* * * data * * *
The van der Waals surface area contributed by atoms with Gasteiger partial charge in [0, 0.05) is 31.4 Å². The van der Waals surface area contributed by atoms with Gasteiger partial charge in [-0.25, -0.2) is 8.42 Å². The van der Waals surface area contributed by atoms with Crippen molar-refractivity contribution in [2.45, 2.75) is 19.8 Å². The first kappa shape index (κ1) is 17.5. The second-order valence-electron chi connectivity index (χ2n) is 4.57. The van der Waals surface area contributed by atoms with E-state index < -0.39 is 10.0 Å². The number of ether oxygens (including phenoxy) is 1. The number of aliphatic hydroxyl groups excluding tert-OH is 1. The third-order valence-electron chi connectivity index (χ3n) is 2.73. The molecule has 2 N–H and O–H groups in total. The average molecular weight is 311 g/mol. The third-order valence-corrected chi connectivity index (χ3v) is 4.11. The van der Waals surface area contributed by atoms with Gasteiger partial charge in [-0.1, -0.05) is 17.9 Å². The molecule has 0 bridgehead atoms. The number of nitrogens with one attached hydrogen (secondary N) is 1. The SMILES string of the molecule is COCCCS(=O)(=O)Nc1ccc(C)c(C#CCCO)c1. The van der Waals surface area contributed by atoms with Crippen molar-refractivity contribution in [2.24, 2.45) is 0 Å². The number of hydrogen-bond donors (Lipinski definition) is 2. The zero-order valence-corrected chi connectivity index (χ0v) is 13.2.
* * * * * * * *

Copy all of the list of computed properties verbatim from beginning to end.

The van der Waals surface area contributed by atoms with Gasteiger partial charge in [0, 0.05) is 31.4 Å². The van der Waals surface area contributed by atoms with Gasteiger partial charge in [-0.25, -0.2) is 8.42 Å². The van der Waals surface area contributed by atoms with Crippen molar-refractivity contribution in [2.45, 2.75) is 19.8 Å². The first kappa shape index (κ1) is 17.5. The second-order valence-electron chi connectivity index (χ2n) is 4.57. The van der Waals surface area contributed by atoms with E-state index < -0.39 is 10.0 Å². The number of ether oxygens (including phenoxy) is 1. The number of aliphatic hydroxyl groups excluding tert-OH is 1. The third-order valence-electron chi connectivity index (χ3n) is 2.73. The molecule has 2 N–H and O–H groups in total. The average molecular weight is 311 g/mol. The third-order valence-corrected chi connectivity index (χ3v) is 4.11. The van der Waals surface area contributed by atoms with Gasteiger partial charge in [-0.1, -0.05) is 17.9 Å². The molecule has 0 bridgehead atoms. The number of nitrogens with one attached hydrogen (secondary N) is 1. The SMILES string of the molecule is COCCCS(=O)(=O)Nc1ccc(C)c(C#CCCO)c1. The van der Waals surface area contributed by atoms with Crippen molar-refractivity contribution in [2.24, 2.45) is 0 Å². The number of hydrogen-bond donors (Lipinski definition) is 2. The zero-order valence-corrected chi connectivity index (χ0v) is 13.2.